We don’t have the details, but the broad outline is this:

June 30, 1906: David and Rose arrive at Ellis Island. He is 22, she is 21. They go to Philadelphia, where David’s aunt, Ida Cohen, lives. Ida, called “Tante Haika” by our family, is the sister of David’s mother Perel.

We do not know what David does in his first months in America, likely he becomes a peddler, like so many other immigrants.

February 7, 1907: Meyer, David and Rose’s first child, is born in Hagerstown, Maryland. [See map of David’s journey to Marion.] We do not know why David was in Hagerstown, which though 180 miles west of Philadelphia was still part of the city’s trade region. Was he directed there by Tante Haika? Or by his suppliers? There was an organized group of Jews who outfitted peddlers, extending them credit so they could purchase their trade goods.

How soon after arriving in Philadelphia did David and his pregnant wife move to Hagerstown? Meyer’s birth date shows that Rose was in the early stages of pregnancy with when she crossed the Atlantic.

April 27, 1910: David, Rose and Meyer are recorded in the U.S. Census as living at 505 Spruce St., Philadelphia. [See the Census record.] When they moved back to Philadelphia from Hagerstown is not known.

June 21, 1912: Milt, the third son, is born in Philadelphia. The residence on the birth certificate is 324 Carpenter St. Ben, the second son, was also born in Philadelphia, on April 28, 1910.

November 4, 1913: David files his Declaration of Intention for becoming a U.S. Citizen at the Grant County Courthouse in Marion.

November 2, 1914: Frank, the fourth son, is born in Marion, Indiana. This information suggests that David settled in Marion sometime in 1913, possibly a year after the birth of Milt in Philadelphia.

Both Ben and Frank recall David getting advice from someone in Harrisburg, Pennsylvania, to go west where there was rising economic activity. In Frank’s telling, the advisor is a rabbi.

Also, Frank recalls the family as living in Harrisburg for some time, but this has not been verified.

In any event, David struck out along the Pennsylvania Railroad for the west.

And here is where the stories from three sons all have the same amusing point, but different facts.

The point is that David thought he was going to one place, but wound up somewhere else.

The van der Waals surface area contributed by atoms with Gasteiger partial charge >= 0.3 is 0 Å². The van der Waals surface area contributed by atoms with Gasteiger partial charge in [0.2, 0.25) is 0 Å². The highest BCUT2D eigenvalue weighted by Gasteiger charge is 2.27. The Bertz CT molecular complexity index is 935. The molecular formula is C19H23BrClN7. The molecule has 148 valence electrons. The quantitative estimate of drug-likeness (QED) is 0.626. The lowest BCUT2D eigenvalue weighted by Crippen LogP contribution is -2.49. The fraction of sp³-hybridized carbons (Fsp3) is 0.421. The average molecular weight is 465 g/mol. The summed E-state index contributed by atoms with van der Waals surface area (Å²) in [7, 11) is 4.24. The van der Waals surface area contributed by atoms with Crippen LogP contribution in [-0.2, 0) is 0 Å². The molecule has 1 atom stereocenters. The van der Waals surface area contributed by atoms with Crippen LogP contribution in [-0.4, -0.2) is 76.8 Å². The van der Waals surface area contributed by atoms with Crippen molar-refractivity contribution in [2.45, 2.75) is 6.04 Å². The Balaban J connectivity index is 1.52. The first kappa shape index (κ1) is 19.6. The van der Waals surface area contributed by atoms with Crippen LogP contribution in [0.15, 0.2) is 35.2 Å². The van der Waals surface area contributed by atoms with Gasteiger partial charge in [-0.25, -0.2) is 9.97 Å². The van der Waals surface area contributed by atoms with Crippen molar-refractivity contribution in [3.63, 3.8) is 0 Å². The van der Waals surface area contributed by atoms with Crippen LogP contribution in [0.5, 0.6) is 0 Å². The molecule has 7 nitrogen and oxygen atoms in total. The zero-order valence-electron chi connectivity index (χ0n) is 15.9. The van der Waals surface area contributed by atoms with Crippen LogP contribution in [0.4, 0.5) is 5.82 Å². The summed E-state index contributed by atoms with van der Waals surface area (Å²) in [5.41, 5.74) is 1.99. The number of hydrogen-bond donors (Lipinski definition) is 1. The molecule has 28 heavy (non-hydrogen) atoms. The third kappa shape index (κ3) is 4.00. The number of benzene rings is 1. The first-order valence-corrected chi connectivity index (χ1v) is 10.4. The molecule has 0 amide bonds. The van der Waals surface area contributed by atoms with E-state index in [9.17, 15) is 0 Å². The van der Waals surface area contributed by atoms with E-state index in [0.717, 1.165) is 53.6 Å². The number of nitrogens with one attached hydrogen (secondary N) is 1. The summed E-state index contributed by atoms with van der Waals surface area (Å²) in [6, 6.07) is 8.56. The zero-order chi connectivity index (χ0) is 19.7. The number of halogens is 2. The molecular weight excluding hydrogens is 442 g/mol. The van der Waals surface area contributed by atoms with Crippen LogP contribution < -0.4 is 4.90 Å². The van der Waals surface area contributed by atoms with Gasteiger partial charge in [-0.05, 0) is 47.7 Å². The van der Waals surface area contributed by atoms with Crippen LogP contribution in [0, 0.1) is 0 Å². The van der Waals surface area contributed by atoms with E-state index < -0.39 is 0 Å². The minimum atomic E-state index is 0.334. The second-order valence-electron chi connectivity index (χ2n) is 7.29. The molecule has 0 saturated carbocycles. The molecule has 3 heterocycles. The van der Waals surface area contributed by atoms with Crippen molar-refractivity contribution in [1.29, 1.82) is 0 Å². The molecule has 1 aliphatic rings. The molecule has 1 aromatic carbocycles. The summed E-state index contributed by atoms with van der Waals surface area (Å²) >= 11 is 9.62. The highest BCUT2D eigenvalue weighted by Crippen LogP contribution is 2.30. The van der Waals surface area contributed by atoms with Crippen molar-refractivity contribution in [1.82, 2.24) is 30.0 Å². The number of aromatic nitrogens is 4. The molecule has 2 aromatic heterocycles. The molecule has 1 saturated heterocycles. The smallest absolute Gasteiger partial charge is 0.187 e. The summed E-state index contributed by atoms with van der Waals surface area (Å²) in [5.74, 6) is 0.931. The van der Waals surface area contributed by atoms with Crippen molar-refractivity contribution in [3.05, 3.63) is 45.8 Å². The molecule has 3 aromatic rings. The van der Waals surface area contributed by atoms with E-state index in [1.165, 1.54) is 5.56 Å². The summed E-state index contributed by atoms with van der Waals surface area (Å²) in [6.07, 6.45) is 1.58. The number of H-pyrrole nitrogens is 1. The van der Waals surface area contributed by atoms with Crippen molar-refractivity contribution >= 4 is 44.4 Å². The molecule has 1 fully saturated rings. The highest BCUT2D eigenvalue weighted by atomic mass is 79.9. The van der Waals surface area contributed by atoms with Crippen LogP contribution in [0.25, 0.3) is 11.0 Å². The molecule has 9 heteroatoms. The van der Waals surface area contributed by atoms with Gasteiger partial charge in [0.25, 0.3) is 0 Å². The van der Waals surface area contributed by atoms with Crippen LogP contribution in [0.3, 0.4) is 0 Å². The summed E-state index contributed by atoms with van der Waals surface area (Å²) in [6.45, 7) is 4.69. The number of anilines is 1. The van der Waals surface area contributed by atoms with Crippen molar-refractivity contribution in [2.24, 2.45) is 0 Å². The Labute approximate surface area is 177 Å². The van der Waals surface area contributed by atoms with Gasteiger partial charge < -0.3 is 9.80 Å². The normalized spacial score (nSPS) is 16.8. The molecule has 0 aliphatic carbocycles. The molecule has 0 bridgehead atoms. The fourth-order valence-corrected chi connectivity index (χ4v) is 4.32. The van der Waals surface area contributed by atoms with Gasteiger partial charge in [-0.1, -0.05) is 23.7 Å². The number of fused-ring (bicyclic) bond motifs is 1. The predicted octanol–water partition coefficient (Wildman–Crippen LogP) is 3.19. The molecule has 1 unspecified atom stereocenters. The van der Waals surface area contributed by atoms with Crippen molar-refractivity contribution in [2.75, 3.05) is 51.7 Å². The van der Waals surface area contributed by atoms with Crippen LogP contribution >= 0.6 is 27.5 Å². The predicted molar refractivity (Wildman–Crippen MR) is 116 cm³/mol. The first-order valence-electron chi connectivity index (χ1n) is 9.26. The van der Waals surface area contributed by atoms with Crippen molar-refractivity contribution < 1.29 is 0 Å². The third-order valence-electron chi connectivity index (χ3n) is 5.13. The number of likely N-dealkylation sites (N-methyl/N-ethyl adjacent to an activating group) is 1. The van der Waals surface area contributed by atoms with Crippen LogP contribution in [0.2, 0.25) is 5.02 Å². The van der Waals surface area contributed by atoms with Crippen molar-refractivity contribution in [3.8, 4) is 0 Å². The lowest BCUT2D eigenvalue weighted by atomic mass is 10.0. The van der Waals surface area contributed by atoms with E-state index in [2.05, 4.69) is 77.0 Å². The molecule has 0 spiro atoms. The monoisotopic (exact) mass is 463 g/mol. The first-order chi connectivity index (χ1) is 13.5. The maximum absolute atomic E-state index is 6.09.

In Meyer’s version, David thought he was going to Columbus, Ohio, but wound up in Columbus, Indiana, where he met someone from Marion, who encouraged him to come north and peddle there.

In both Ben’s and Frank’s version, David was going to Marion, Ohio, but wound up in Marion, Indiana.

In these versions, David tells the conductor to wake him up in Marion, meaning Ohio, but the conductor doesn’t understand and wakes him up farther to the west, in Marion, Indiana.

There is still another version related by Ben, which is less dramatic than the ones about getting off at the wrong train station. This version says simply that David was in Marion, Indiana for six months before he realized he was not in the Marion he intended. But he found the peddling business good, so he stayed, bringing out the family from Philadelphia.

The train story made good copy, which may be the reason Ben wrote about it in his column and Frank remembered it that way. Meyer also used the train story, but he was adamant that it was Columbus and not Marion that was the destination.

Rather solving the mystery, checking on train schedules only deepens it.

Research conducted in 2013 at the Marion Public Library at Mike’s request showed that there was no direct line between Marion, Ohio and Marion, Indiana. Nor was there a direct line between Columbus, Ohio and Columbus, Indiana. Both Columbus, Ohio and Marion, Indiana were on the direct line of the Pennsylvania Railroad from Philadelphia to Chicago. [The Pennsylvania Railroad map and timetable can be seen here. You may have to rotate the images. Thanks to Louis Ebert of Marion for providing these documents.] From Columbus, Ohio to Marion, Ohio there was a Big Four train or an “interurban” line, but either would have required a change from the Pennsylvania.

Therefore, the story of sleeping through the first stop and getting off at the second has to be regarded as suspect, misremembered or misinterpreted.

My surmise is that David bought a ticket to “Marion” on the Pennsylvania Railroad, not comprehending he was headed to Indiana. He got off there, (likely with the help of the conductor), and went to work.

He was 30 years old when he started peddling in Marion. He was courageous and resourceful. Marion and nearby Gas City–so named because of a discovery of natural gas–were thriving. As a peddler, David was the Amazon.com of his era, bringing notions and piece goods to farmsteads in the area surrounding Marion. He may have started off shouldering a peddler’s pack, but family memories are of a horse and buggy, then a Ford truck. Eventually he opened a store in downtown Gas City called Indiana Dry Goods. His family lived in Marion.